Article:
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As pressures mount on governments and businesses to be more green, in 2020, marketing oil can be a hard day's work. Jet's managing director of marketing talks to The Drum about its ongoing refresh, the challenges of selling fuel and the brand's low carbon future.

Oil is all around, in parachutes, shampoo, telephones, and even antihistamines. It makes the world go round, so what is it about oil brands that make 1,500 protestors descend on the British Museum to kick off about BP’s sponsorship?

While the environmental concerns are glaringly obvious, any attempt by oil companies to step into the green space often provokes hypocrisy claims. Damned if they do, damned if they don’t, the challenges of marketing a product most of us depend on isn’t an easy ride.

Jet is in the middle of an ongoing brand refresh after it started reclaiming its petrol stations from franchisees in October 2018. Having already bought back a number of its 300 stations, Jet has plans to buy more with a five-year plan to own between 50-100. 

Part of Phillips 66, which owns the Humber Refinery, the years of franchising have now left it trying to standardise its brand. “When we reentered company-owned space in October 2018, we started pursuing our own sites," says Mary Wolf, managing director of marketing at Phillips 66. "That helped us reclaim some control of what the brand should look like."

Wolf explains that when Jet joined Philips 66 in May 2012, the fuel brand started looking at itself differently, and the timing felt right for it to redefine what it wanted to be. 

“At the time we were 100% dealer-owned, which meant that the petrol stations that flew the Jet brand back in 2015 were all owned by independent operators," Wolf continues. "We had an agreement that they could fly the jet brand and provided images, but we didn’t own the petrol station. That meant of the 300 sites across the UK, there were 300 different interpretations of Jet which was confusing for consumers."

After conducting market research into brand perception, the feedback was that the 65-year-old Jet felt both ‘old-fashioned’ and ‘boring.’ Still ongoing, the rebrand has involved a relaunch of its website early 2020, an updated logo, more modern forecourt image, bright LED lighting and a rethinking of Jet’s Premium Fuel offer.

Last month, Jet unveiled its first TV ad in 20 years, to present the revived brand into the public realm. Created by the ad agency Isobel, the spot is a unique take on a classic road movie theme, where a man with a grand piano 'drives' through the English countryside playing the 80s hit 'Steppin' Out' before stopping in to 'refuel' at a Jet petrol station. The brief was to stress that the fuel brand is all about convenience.


Another interesting finding from the market research was that people were keen for Jet to be purposeful. In the past few years, the climate debate has been pushed up in the public agenda, with brands and agencies alike devising their own green initiatives. A growing discomfort regarding the impact of oil on the environment has meant oil giants like Shell and BP have been vocal on the various ways they are giving back for the damage caused. Earlier this year BP ploughed $1bn into five startups tackling climate change amid increasing pressure to cut back its emissions and the irreparable damage caused by drilling.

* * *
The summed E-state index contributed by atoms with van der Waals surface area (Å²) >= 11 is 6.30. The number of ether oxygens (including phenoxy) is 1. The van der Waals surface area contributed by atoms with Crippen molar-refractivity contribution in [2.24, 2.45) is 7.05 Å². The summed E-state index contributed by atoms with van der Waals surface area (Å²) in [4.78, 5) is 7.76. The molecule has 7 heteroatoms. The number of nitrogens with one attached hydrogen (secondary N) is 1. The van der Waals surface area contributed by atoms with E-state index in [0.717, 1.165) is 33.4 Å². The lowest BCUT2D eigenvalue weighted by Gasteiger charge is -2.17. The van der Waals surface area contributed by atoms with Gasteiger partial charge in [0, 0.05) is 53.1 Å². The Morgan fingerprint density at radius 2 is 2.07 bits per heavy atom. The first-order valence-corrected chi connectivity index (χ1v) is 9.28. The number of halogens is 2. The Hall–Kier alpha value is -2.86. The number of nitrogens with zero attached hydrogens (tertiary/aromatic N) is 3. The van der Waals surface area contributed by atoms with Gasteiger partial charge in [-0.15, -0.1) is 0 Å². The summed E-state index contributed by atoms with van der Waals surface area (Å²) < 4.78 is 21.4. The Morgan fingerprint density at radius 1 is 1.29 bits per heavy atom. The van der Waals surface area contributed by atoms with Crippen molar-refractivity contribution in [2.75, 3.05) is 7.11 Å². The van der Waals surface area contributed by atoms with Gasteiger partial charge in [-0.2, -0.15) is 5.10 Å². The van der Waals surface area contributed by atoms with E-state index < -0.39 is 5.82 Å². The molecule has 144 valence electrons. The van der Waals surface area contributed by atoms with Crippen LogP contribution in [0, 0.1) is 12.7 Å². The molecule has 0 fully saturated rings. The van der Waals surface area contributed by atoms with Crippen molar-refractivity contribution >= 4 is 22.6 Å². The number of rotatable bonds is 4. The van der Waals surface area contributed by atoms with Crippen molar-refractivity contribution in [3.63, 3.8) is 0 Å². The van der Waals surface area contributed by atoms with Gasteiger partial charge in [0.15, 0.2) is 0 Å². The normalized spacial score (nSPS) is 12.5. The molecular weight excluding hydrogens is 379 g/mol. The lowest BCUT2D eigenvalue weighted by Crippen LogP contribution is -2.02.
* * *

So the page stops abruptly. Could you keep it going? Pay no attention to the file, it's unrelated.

“We've certainly been hearing more and more, and it's definitely important to us. There's definitely a consumer voice on the environment and greener fuels," Wolf says.

Recognising the climate challenge, Philips 66 has been making investments to help its customers reduce their emissions. One recently announced project uses renewable hydrogen to produce fuels at its Humber Refinery, the first to make renewable fuel from waste oil. 

"In the last year, we've changed our ads in the trade press from just talking about fuels to talking about some of the things that we’re doing to specifically highlight the various initiatives," Wolf says, but notes that it is yet to communicate this to customers. 

2020 has been a tumultuous year for oil, with prices dipping below zero for the first time meaning producers were focused to dispose of the excess. Suggesting oil has had its heyday, recent reports show industry leaders like BP and Shell have been accelerating their move into electric and renewable energies. 

Similarly, Wolf explains that Jet is looking at the ‘filling station of the future’ and figuring out the different ways the brand can modify petrol to make them less carbon-intensive.

"Part of being a petrol filling station business is you’re part of a mobility value chain. As fuel evolves there still will be a mobility value chain, and we need to be able to cater to the driver, whatever the vehicle with whichever fuel the vehicle uses. It's about understanding those intersection points. Understanding how we can improve the carbon intensity of the fuels that we make." 

That won't be easy, as Wolf accepts. "We appreciate and certainly understand the challenges and I think if we go back to our company vision, it's providing energy and improving lives. The position we've taken, especially here locally in the UK, is we are taking action to be a part of the low carbon future. I don't pretend we have any silver bullet, but I think what we've tried to do always is be very true to our values.

"There is a lot of negative press about 'nasty oil.' But then there is that sense of that freedom that comes with being able to get into your car and drive a little bit. And that can be a joyful experience too."